Primary Sources has issued their Catalogue 4 of Uncharted Americana. Primary Sources' catalogues are unlike any others I have seen. There are several which provide detailed, thorough descriptions, but nothing is quite like a Primary Sources catalogue. Their descriptions go beyond thoroughness in describing the items offered. Each one is carefully placed in its historic context. You will fully understand each item's significance and learn a lot of history along the way. Too many historic documents get lost in the fog of ancient memory, their stories unreachable to the causal observer. Nothing is lost in a Primary Sources catalogue, and in the discoveries you will find a lesson in American history. Here are a few examples of the 25 items that are described and photographed in this full-sized 130-page catalogue.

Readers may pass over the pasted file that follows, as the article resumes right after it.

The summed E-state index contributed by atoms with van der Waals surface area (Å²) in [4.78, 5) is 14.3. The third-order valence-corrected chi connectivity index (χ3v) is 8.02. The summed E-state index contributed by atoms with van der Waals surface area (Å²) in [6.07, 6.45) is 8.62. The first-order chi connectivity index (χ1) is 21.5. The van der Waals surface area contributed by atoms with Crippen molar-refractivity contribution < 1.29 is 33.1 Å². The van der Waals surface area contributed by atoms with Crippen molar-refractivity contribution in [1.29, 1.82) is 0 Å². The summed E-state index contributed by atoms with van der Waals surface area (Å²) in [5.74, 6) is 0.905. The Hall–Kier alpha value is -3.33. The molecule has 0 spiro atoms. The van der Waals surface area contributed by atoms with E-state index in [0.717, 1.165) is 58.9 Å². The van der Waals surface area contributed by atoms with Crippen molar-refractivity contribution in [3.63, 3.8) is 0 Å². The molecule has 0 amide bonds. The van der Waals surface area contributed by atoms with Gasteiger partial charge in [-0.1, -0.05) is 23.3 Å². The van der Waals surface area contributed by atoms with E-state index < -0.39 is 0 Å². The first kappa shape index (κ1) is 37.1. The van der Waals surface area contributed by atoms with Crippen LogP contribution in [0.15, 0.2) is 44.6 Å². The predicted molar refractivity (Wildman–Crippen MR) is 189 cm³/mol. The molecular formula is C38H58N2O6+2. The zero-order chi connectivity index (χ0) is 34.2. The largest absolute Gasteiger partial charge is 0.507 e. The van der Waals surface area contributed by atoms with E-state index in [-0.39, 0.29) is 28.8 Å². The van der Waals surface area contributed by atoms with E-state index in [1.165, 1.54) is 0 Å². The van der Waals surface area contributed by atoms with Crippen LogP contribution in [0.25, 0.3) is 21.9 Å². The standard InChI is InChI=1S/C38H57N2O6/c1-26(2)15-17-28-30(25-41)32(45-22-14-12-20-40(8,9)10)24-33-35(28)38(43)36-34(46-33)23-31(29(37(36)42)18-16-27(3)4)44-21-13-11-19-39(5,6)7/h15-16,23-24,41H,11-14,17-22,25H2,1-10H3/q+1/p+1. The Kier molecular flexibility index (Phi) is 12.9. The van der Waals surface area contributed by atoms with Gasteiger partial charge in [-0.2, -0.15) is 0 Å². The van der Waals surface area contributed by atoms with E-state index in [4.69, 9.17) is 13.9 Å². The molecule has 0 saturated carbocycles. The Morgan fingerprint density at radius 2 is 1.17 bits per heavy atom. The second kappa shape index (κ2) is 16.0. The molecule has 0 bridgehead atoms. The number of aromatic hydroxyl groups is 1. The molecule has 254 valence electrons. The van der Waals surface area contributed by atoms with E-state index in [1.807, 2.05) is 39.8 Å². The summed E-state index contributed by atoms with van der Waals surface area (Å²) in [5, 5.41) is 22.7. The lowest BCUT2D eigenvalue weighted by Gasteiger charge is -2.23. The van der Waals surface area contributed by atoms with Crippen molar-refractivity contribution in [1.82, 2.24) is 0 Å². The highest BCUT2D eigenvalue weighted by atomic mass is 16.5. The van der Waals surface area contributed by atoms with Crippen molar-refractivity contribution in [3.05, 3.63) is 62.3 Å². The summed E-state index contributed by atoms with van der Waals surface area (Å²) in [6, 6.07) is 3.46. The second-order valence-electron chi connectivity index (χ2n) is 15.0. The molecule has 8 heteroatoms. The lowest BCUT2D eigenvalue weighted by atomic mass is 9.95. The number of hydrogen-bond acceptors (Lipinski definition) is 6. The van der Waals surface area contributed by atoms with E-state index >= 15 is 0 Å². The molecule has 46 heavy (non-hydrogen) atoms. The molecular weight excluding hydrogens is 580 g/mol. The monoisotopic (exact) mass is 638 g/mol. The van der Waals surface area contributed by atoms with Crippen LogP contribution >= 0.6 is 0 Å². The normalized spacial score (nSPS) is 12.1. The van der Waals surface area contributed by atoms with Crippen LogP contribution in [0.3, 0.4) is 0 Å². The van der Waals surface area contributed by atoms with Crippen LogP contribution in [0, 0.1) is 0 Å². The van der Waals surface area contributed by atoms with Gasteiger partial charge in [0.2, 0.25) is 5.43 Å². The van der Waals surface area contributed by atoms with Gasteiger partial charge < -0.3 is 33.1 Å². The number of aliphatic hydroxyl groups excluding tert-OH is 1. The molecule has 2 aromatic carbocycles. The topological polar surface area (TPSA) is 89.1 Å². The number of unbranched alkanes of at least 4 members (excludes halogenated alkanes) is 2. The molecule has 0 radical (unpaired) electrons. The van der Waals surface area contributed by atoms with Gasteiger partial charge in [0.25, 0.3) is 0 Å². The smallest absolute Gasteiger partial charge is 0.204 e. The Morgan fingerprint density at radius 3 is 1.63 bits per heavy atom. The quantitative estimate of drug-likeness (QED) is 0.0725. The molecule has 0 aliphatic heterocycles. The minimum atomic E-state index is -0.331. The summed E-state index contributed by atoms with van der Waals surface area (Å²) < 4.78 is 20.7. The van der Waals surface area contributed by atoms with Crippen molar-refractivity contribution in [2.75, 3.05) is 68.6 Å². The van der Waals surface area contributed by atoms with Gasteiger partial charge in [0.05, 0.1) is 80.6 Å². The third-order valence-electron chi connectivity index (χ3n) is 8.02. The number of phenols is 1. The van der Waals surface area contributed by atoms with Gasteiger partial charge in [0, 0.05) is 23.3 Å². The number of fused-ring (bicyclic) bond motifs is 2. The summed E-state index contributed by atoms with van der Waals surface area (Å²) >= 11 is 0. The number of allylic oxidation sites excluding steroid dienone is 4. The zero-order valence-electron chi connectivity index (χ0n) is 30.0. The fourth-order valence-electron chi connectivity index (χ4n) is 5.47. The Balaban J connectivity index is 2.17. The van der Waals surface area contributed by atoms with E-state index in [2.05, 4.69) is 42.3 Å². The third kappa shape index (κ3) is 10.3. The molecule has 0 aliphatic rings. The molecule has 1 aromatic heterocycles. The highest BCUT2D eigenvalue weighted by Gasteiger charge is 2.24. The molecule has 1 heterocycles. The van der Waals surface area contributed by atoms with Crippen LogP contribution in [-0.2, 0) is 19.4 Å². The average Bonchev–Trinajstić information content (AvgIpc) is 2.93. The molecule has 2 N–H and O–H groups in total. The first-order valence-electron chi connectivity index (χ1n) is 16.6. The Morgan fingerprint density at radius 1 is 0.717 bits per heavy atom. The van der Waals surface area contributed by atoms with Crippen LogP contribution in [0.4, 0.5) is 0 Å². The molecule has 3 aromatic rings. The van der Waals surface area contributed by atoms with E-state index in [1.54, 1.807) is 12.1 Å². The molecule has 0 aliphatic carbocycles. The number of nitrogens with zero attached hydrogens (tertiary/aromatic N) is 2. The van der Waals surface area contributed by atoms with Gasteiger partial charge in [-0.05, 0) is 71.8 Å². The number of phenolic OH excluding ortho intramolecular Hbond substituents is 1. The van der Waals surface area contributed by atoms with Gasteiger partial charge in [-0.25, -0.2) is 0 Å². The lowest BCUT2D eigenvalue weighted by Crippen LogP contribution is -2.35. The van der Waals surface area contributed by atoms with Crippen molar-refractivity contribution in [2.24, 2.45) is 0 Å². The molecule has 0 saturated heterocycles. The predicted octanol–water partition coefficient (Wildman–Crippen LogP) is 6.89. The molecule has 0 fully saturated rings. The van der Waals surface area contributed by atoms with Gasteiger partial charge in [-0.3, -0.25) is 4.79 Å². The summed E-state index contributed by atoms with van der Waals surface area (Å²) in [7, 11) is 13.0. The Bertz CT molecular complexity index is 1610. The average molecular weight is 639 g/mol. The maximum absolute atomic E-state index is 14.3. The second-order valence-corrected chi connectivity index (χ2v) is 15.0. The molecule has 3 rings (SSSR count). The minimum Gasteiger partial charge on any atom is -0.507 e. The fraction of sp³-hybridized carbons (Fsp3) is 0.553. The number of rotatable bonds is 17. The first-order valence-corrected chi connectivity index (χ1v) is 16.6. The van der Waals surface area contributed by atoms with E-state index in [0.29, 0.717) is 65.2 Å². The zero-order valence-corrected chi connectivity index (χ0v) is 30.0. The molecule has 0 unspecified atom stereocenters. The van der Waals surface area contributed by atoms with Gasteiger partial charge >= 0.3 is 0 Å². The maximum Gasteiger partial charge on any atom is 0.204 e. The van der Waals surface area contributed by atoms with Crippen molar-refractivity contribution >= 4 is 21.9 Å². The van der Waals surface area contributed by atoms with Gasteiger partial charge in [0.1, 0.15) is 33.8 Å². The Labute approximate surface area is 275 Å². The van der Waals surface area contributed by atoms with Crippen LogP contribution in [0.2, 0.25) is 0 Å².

We begin with an item that exemplifies what thorough research can reveal about a seemingly harmless document. Item 11 is a pay ledger from 1847-1849 for Mule Rooms. The “mule” was a large, complex spinning machine used in mills which required an operator and numerous assistants. What is not obvious from this document was for what mill in what location these records were made, or who were the people behind these names. This is where the research comes in. What Primary Sources found was that 35 of the 42 names matched records in census reports for Portsmouth, New Hampshire. They also concluded that the mill was most likely that of the Portsmouth Steam Factory as contemporary newspapers described this mill, which opened in 1846, as “the largest factory building in the world.” Now, we turn to the less pleasant aspect of this story. They checked the dates of birth of these people and found that all but one were born from 1831-1837. That made them between the ages of 10-16, most being in the 12-15 age group, and mostly boys. Those were young teens and pre-teens, working in a mill six days a week. This was child labor at its worst. If the South was built on the backs of Black slaves, much of northern industry was built on the backs of children. The one older person, John Geddes, age 39, is listed in the census with the occupation of Spinner, and he was undoubtedly in charge of the mule and the mule room. Priced at $850.